13. There are always different songs playing at different parts of the park - played from a CD on a loop. (Most of the time, you won't recognise it's a loop because the one runthrough of the songs can go for a good hour or two). If people were to post what songs they heard being played at Flowrider, you would constantly get new and different songs. Every month or so, the playlist is updated and changed - not just for patron benefit. Imagine being in the role of a Dreamworld ride op or worker hearing the same music over and over and over and over and over and...you get the idea.
  14. By law, the fire authorities are obliged to instruct business to cease in certain areas. These areas are the areas where fire threats are at their most prominent. The Gold Coast Hinterland bushland, which is where Coomera is located, is one of these areas. In your own words, common sense prevails. Yes, it does. Which means that the fire authorities would be aware of Dreamworld's economic and statutory footprint in the country - which would in turn make them even more wary as to the chance of fire and damage to what is one of Australia's largest money-makers. In hindsight, it all depends on how you choose to word and read your reply. No, the authorities can't force anybody to do anything. But management and staff at Dreamworld would be well aware of the potential threats of a dangerous fire. The easy solution would be to rid of the threat before it becomes anything more. Now, all things being equal, that would mean either: a: extinguish the fire; or b: evacuate Dreamworld. We've all seen the news articles saying "firefighters can't keep up with the blaze" etc. It's not as simple as 'put the fire out'. The news I heard did not say that if there was a 'threat' or a 'chance' of a fire, the park would be evacuated. I do understand how silly that would be. Threats and fire dangers come out all the time. Instead, the news said what you replied with - if a fire that posed a credible threat to Dreamworld broke out, the park would be evacuated. Worse news than this has surfaced. Two years ago, there was a petition by a group of environmentalists (the name of which I can't recall), who asked that Dreamworld be 'relocated' to a less fire-prone area. Did it happen? No. Is this strategy that the fire authorities are putting into place now going to work? Probably not. It's nothing new. I'm not biased to one side of the argument or another, rather stating what I heard.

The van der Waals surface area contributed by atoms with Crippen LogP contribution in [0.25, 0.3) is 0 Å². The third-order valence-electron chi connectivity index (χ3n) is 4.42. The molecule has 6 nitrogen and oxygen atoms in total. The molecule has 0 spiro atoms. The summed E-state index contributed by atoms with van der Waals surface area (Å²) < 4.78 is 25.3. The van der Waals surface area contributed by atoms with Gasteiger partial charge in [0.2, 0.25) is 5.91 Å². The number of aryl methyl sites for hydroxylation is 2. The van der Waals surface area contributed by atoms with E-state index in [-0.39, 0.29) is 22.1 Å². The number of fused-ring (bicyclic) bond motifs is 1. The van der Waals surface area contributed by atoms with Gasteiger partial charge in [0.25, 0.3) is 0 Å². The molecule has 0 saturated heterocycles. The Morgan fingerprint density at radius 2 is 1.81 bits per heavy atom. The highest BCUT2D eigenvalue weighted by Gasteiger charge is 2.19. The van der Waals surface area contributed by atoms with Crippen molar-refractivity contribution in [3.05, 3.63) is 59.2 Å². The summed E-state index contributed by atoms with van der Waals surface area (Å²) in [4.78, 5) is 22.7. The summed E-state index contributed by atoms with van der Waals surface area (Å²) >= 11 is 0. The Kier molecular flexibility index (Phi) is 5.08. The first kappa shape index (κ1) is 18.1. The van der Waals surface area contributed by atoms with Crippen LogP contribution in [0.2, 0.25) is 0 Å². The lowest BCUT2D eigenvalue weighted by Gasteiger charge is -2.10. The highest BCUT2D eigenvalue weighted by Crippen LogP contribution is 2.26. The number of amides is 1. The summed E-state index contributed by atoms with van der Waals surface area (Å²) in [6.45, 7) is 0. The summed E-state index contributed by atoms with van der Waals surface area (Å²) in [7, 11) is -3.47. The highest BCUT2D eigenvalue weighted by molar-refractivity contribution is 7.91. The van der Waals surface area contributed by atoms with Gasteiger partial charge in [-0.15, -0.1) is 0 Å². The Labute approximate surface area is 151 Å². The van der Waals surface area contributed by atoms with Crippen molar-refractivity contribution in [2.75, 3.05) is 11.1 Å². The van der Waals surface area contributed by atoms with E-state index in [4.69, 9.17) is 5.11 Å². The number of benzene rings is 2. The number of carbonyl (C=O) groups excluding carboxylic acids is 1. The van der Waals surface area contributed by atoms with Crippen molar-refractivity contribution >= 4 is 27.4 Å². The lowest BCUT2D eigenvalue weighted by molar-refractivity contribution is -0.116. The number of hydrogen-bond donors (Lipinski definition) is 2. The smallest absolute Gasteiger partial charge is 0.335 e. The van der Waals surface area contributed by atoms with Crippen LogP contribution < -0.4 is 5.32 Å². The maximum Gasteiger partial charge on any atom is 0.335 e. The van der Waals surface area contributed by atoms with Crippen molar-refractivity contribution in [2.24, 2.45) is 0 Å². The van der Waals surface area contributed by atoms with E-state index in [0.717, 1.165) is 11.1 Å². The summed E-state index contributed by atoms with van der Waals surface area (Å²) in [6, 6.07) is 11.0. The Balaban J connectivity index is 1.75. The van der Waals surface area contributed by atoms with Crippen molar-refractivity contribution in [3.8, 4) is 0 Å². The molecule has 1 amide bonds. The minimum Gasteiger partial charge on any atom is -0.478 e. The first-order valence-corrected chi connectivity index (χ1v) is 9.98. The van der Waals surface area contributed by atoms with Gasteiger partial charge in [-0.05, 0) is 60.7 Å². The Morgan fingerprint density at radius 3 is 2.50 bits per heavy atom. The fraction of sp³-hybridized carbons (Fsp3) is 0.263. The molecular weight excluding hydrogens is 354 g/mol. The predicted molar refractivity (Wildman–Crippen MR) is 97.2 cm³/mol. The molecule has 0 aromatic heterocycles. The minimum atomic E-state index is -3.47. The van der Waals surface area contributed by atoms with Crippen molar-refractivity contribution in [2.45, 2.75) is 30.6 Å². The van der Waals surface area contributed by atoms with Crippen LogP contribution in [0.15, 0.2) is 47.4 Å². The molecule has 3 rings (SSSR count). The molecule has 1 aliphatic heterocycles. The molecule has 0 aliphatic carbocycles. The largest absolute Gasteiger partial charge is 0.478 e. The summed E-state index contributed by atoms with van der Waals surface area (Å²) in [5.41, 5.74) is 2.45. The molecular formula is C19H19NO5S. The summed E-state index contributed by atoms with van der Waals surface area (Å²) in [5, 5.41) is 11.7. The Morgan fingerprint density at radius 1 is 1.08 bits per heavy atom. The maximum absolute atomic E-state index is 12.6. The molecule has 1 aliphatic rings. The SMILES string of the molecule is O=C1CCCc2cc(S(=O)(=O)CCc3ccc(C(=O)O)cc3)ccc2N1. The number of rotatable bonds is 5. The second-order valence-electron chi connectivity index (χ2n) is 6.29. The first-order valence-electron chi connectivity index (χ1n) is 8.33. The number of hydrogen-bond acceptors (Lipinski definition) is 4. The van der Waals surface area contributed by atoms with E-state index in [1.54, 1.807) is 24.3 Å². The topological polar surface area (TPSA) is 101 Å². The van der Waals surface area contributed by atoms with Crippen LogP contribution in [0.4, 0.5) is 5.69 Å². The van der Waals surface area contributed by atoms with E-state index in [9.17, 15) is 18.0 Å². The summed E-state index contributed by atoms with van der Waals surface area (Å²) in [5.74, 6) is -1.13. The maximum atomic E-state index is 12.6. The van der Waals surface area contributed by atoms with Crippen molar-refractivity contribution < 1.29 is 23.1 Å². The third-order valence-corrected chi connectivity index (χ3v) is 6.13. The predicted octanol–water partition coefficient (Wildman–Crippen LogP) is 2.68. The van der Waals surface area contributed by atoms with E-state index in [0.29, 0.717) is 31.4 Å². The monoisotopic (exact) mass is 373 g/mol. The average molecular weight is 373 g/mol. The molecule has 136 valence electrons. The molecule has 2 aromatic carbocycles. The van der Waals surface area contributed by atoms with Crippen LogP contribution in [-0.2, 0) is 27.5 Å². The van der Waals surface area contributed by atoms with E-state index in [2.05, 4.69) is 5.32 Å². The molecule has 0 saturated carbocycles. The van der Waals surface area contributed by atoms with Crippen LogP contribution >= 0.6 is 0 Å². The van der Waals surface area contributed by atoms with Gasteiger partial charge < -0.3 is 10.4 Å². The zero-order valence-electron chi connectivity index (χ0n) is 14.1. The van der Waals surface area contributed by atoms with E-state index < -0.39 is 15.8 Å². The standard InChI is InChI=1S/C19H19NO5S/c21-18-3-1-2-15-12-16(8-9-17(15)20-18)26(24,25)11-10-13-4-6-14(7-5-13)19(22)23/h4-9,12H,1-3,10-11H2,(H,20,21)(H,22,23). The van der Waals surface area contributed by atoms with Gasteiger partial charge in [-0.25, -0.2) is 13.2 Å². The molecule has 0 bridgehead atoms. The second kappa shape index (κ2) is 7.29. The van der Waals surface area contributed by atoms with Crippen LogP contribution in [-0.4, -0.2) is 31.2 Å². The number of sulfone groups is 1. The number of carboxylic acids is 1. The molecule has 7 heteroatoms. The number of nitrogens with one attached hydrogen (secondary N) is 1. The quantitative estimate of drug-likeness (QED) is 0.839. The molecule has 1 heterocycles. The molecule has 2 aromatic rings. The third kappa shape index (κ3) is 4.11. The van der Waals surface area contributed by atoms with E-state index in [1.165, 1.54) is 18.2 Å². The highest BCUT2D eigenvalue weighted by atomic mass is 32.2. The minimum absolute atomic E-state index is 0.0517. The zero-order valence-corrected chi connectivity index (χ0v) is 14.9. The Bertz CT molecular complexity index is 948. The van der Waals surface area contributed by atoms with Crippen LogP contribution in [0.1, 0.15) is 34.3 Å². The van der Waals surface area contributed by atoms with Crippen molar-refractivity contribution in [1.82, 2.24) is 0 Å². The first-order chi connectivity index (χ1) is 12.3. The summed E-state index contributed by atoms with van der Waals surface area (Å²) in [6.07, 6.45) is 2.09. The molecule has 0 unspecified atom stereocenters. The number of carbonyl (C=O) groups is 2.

15. I heard on the radio before that the Queensland Fire Service has been running around and making calls over the last week notifying bush businesses and houses about the fire threat that is currently existent in Queensland. Dreamworld was in one of these "threat" areas. As yet, no action has been taken, but apparently, should there be even the slightest raise in danger levels of a fire occuring in the Coomera bushland area, Dreamworld will have to shut off business (as legally, that's all they are, a business) until the warning ceases. Any thoughts on that?